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03/19/87 Joseph O'keefe, v. Joseph Fitzpatrick

March 19, 1987

JOSEPH O'KEEFE, PLAINTIFF-APPELLANT

v.

JOSEPH FITZPATRICK, DEFENDANT-APPELLEE



APPELLATE COURT OF ILLINOIS, SECOND DISTRICT

505 N.E.2d 1355, 153 Ill. App. 3d 384, 106 Ill. Dec. 564 1987.IL.341

Appeal from the Circuit Court of Lake County; the Hon. Fred A. Geiger, Judge, presiding.

APPELLATE Judges:

Justice Hopf delivered the opinion of the court. Unverzagt, J., concurs. Justice Reinhard, Concurring in part and Dissenting in part.

DECISION OF THE COURT DELIVERED BY THE HONORABLE JUDGE HOPF

Plaintiff, Joseph O'Keefe, brought an action to recover damages for personal injuries occasioned by the alleged negligence of defendant, Joseph Fitzpatrick, in pushing plaintiff off of a pier into a lake. The jury returned a verdict for defendant and against plaintiff. Plaintiff appeals contending (1) that the trial court deprived him of a fair trial when it permitted defendant to argue the issue of provocation without requiring that provocation be pleaded and without instructing the jury on the issue; (2) that defense counsel made improper remarks during closing argument, wherein he improperly interjected his personal feelings and beliefs into the proceedings, thereby depriving defendant of a fair trial; and (3) that the jury's verdict was not supported by the evidence and was, therefore, erroneous.

Testimony at trial showed that both plaintiff and defendant were guests at a family reunion which occurred on September 11, 1982, in Lake Villa, Illinois. The plaintiff and defendant had met on several prior occasions and each considered the other to be a friend. At one point during the afternoon of the reunion, the plaintiff came up behind the defendant, who was leaning over the end of a pier owned by the individuals hosting the reunion, and pushed the defendant from the pier into the water. Defendant testified that the depth of the water at the end of the pier was 5 or 5 1/2 feet and that the end of the pier was approximately 28 feet from shore. Defendant also stated that at the time of this incident he thought it was a joke, and no harsh words were exchanged between the parties. Thereafter, plaintiff, defendant, and two other individuals went water skiing.

Upon their return to the pier about an hour later, plaintiff and defendant got out of the boat. Defendant testified that plaintiff was standing approximately in the middle of the pier and facing towards defendant. As plaintiff was drying himself, defendant shoved plaintiff in the shoulder, knocking him off balance and causing him to fall kind of sideways and backwards off the pier. Defendant stated that he thought the water was 4 or 5 feet deep at the point of plaintiff's entry, that he did not know whether there were any rocks or other objects under the water but thought that there were none, and that he had seen people swim and dive there on prior occasions. When plaintiff emerged from the water his head was split, and he was bleeding. At the time of his emergence, the water level reached the upper chest of plaintiff, who was 5 feet 7 inches tall. Defendant ran to summon an ambulance.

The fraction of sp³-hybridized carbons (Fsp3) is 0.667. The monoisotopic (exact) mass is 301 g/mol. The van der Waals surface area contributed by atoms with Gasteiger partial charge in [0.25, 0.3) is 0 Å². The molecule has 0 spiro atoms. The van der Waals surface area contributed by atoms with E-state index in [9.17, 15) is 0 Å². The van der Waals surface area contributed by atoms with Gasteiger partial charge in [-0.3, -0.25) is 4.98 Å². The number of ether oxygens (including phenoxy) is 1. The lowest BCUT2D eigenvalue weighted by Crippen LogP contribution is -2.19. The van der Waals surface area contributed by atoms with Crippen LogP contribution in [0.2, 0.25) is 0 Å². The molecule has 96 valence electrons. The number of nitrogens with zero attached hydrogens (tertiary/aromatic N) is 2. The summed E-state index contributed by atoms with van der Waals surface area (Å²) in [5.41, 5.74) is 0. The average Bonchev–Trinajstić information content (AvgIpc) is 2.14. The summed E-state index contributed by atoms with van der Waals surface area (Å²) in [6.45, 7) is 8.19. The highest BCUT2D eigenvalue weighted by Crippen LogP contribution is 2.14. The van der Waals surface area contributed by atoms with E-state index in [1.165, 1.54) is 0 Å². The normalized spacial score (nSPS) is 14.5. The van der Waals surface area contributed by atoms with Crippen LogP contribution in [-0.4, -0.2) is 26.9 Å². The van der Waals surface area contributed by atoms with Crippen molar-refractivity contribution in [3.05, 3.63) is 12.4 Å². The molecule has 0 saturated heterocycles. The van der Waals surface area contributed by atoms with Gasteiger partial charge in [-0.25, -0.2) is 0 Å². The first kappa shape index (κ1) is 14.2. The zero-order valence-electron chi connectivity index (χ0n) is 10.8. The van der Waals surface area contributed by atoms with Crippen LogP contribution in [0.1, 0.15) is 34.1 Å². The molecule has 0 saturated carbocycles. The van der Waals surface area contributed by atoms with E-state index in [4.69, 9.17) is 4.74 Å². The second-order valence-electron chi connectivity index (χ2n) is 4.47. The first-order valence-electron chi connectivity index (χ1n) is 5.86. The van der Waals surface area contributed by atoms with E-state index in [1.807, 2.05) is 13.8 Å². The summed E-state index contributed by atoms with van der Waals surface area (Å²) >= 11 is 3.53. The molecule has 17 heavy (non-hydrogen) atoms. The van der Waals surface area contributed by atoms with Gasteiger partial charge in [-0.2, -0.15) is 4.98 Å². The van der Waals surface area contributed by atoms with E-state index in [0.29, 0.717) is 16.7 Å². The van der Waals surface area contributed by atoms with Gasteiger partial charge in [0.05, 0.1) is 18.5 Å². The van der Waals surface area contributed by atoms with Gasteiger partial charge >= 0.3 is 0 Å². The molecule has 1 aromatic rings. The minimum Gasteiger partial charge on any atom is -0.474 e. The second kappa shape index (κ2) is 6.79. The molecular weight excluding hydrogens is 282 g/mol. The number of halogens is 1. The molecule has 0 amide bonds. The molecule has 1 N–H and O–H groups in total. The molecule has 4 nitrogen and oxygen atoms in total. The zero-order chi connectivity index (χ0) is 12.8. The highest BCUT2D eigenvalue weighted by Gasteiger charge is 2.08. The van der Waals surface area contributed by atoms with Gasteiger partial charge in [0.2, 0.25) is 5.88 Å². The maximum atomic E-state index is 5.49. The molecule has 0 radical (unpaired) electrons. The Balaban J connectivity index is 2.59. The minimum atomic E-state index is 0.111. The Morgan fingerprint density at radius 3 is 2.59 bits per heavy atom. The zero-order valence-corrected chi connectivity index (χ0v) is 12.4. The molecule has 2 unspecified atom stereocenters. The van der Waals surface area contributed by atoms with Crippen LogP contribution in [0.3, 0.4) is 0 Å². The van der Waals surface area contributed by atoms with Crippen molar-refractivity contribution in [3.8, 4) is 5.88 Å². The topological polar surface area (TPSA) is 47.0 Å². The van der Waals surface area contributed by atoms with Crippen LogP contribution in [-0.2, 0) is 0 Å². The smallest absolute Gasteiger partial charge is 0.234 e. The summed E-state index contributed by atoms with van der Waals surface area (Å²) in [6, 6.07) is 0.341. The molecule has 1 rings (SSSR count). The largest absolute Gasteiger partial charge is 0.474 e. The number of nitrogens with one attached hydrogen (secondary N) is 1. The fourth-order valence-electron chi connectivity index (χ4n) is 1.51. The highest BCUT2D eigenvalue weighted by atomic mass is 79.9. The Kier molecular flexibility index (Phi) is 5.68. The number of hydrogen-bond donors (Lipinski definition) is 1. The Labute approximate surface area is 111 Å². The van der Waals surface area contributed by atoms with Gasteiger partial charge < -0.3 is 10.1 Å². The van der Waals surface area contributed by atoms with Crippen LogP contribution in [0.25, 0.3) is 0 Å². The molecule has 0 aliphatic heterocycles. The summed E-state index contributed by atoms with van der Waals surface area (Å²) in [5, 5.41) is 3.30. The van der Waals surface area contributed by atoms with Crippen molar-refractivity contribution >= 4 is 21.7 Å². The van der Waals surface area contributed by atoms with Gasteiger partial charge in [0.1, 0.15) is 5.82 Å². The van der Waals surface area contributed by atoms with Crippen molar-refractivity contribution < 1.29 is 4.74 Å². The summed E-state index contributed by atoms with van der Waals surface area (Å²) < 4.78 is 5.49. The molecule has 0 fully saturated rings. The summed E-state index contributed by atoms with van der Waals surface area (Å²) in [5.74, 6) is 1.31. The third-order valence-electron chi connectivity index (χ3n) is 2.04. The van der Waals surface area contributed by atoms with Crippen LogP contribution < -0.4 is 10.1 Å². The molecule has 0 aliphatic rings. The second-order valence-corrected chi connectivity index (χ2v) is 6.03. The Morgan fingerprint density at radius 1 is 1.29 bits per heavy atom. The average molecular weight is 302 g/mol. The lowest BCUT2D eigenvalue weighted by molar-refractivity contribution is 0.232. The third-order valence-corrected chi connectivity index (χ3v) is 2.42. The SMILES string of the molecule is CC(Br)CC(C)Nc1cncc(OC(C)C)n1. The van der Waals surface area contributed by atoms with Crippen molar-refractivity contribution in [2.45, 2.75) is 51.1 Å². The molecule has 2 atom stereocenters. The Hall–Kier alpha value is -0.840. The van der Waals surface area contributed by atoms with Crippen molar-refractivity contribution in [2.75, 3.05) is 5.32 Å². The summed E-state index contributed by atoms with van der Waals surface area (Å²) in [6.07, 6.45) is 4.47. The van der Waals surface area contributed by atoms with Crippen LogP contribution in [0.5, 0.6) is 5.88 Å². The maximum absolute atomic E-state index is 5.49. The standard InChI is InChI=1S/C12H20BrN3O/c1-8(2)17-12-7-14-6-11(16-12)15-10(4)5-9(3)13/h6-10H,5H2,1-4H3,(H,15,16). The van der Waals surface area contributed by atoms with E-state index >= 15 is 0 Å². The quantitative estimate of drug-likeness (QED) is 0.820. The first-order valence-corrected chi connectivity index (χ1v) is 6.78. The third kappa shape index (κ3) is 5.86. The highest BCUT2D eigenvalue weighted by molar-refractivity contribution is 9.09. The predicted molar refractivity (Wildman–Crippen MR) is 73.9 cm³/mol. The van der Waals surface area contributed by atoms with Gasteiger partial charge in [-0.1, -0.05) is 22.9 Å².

Plaintiff testified that earlier in the day and prior to his injury, he had pushed defendant off the end of the pier and that he considered defendant as a friend. Plaintiff stated that later the defendant pushed him in the chest with both hands so that he was going backwards but that he twisted around and tried to skim the top of the water. At the time of the incident, plaintiff stated, he was 3 or 4 feet from the shoreline.

On cross-examination plaintiff admitted being at the pier on several prior occasions and having some familiarity with that area. When questioned regarding how he entered the water after defendant pushed him, plaintiff twice replied that he had just tried to skim the top of the water. Plaintiff was then examined with respect to deposition testimony he had given wherein plaintiff stated that he dove hands first into the water; that he could have fallen straight back or jumped feet first into the water; and that, in diving, he pushed off with his feet, cut the water with his hands, went completely under water, and without touching his feet to the bottom swam back up.

Thomas Mason, who was present at the time of plaintiff's injury, testified for the defendant. Mason stated that when defendant pushed plaintiff off the side of the pier, plaintiff dove head first into the water at an 80-degree angle with his hands above his head. Mason stated that the depth of the water was about 5 feet and that he and defendant swam in this same area on prior occasions. Mason was unaware of any rocks or sharp objects on the bottom of the water.

On cross-examination Mason stated that the last time he had been in the water near the pier was about three months prior to the date of the incident. The witness explained that the 5-foot depth of the water by the pier was due to the area's being a boat basin.

On rebuttal, plaintiff testified that he entered the water at about a 20- to 25-degree angle. Defendant was recalled, and he stated that plaintiff went into the water at less than a 45-degree angle.

At the jury instructions conference, defendant tendered an issues instruction to which plaintiff objected. The basis for plaintiff's objection centered on that portion of the instruction wherein defendant claimed plaintiff was contributorily negligent because he had pushed defendant into the water more than an hour before the later incident. Plaintiff maintained that the specifics recited in this portion of the instruction had not been pleaded and that plaintiff's earlier act of pushing defendant off the pier did not constitute contributory negligence. The court refused defendant's instruction, stating that the earlier ...


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